In the irradiation feature described above, the measurement may be performed by displacing the irradiating position of the light beam of 532 nm wavelength so that the light beam of 532 nm wavelength is irradiated earlier than the light beam of 810 nm wavelength in time as the light beams are scanned. The system is designed so that only the signal of 810 nm wavelength is acquired when the scattered light intensity signal (the signal of the light detector 12) of 532 nm wavelength does not exceed the threshold value and the scattered light intensity signal (the signal of the light detector 22) of 810 nm wavelength exceeds a certain threshold value. In this case, since defects of which the position in the depth direction can be determined are within the penetrable depth of the light beam of 532 nm wavelength, it is unnecessary to derive positions in the depth direction for the data that the scattered light intensity signal (the signal of the light detector 12) of 532 nm wavelength has a value smaller than the certain threshold value.

The position in the depth direction and the dimension (particle size) of defect of the embodiment in accordance with the present invention are calculated as follows.

The calculation procedure for obtaining the defect position in the depth direction will be described below. Letting a refractive index of a substance for wavelength λ be n and an attenuation coefficient be k, the penetrable depth Γ where an amplitude of the incident light becomes 1/e of a value just below the surface of the substance can be expressed by Equation 1.

Γ=λ/2πk  (1)

Therefore, an intensity at a depth z from the surface of light incident to the substance from air atmosphere with an incident angle θ is attenuated from the intensity at just below the surface by exp((−2z/Γ) cos(arcsin(sinθ/n))). Therefore, when the light beam is irradiated from air atmosphere onto the substance at the incident angle θ, an intensity of scattered light from a defect which exists at a position of a depth Z from the surface of the substance can be expressed by Equation 2. Therein, σ is an integrated scattering cross section when scattered light toward the sample surface is detected with a certain solid angle, and I is an intensity of the incident light beam.

S=Iσ exp[−(2z/Γ)(1+1/{cos(arcsin(sin θ/n))})]×Ti×Tf  (2)

where Ti is a transmissivity of the incident light beam from the air atmosphere to a position just below the surface of the substance, and Tf is a transmissivity of the scattered light from a position just below the surface of the substance to the air atmosphere.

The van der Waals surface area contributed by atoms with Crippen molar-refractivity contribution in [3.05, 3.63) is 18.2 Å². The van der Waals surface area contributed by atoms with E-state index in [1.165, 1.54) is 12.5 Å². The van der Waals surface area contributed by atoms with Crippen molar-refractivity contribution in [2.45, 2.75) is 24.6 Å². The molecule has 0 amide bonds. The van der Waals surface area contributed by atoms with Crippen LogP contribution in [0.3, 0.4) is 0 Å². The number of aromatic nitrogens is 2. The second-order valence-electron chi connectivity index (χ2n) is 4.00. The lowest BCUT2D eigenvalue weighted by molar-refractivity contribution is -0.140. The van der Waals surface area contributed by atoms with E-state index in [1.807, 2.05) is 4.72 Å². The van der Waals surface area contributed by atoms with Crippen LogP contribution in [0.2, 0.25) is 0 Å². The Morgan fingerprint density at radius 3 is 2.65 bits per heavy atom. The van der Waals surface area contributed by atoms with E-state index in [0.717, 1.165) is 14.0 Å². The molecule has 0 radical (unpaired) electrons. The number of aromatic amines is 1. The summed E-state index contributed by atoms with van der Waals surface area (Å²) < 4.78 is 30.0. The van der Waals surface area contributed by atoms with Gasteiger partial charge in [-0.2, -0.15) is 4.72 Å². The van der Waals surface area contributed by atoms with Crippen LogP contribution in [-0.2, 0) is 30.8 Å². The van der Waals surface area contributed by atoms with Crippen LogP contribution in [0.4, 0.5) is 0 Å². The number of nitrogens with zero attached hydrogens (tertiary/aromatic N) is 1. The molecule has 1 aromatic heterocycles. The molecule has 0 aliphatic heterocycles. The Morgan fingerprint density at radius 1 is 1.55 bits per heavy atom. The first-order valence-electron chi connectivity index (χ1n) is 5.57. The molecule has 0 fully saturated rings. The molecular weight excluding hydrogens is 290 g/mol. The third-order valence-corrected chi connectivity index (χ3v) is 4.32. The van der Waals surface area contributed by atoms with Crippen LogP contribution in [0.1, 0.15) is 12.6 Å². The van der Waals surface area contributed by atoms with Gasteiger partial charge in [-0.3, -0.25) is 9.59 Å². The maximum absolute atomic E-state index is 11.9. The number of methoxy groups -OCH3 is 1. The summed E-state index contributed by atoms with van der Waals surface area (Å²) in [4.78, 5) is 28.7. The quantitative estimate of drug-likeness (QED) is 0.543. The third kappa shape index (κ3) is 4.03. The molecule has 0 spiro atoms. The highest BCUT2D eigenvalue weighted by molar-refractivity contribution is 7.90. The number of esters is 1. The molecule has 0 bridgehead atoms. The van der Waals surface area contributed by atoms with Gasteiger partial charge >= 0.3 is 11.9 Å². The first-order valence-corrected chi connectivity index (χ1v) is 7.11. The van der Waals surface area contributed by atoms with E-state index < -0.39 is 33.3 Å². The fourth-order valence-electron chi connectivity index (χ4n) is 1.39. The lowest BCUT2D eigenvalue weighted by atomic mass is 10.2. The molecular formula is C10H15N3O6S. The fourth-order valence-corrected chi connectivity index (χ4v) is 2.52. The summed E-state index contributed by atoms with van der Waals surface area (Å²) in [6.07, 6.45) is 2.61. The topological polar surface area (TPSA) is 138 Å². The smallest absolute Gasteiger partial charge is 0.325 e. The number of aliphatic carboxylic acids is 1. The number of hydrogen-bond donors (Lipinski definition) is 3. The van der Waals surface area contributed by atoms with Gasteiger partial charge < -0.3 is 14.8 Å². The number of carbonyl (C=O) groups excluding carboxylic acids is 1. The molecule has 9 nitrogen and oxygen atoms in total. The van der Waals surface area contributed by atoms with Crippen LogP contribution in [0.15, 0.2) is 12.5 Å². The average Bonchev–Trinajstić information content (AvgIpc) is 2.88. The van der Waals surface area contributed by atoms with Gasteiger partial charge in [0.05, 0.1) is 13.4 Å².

Letting refractive indexes of a substance for wavelengths λ1, λ2 be n1, n2, penetrable depths be Γ1, Γ2, intensities of incident light beams be I1, I2, intensities of measured scattered light be S1, S2, integrated scattering cross sections be σ1, σ2, transmissivities of the incident light beam from the air atmosphere to a position just below the surface of the substance be T1i, T2I, and transmissivities of the scattered light from a position just below the surface of the substance to the air atmosphere be T1f, T2f, respectively, Equation 3 and Equation 4 are stisfied.

S1=I1·σ1exp[−(2z/Γ1)(1+1/{cos(arcsin(sin θ/n1))})]×T1i×T1f  (3)

S1=I2·σ2exp[−(2z/Γ2)(1+1/{cos(arcsin(sin θ/n2))})]×T2i×T2f  (4)

From the above equations, the position z of the defect in the depth direction can be expressed by Equation 5 to Equation 7.

z=C1·ln[C2(S1/S2)(σ2/σ1)]  (5)

C1=1/[(4πk2/λ2)(1+1/{cos(arcsin(sin θ/n2))}) −(4λk1/λ1)(1+1/{cos(arcsin(sin θ/n1))})]  (6)

C2=I2/I1×T2i×T2f/(T1i×T1f)  (7)

In order to obtain the position of the defect in the depth direction in the present invention, it is necessary to calculate a dimension of the defect in advance. If a light beam of a wavelength λ1 capable of penetrating the sample, that is, a light beam of a wavelength λ1 having a sufficiently large Γ1 (Γ1>>Γ2) is used in Equation 3, an integrated scattering cross section σ1 in a certain detecting solid angle can be expressed by Equation 8.

σ1=S1/(I1×T1i×T1f)  (8)

Since the values T1i, T1f can be calculated from the optical principle, the value of the integrated scattering cross section σ1 can be calculated by measuring S1 if the value I1 is measured in advance. Therefore, when a refractive index of the defect is known, a dimension of the defect can be calculated from conventional Mie's scattering theoretical equation.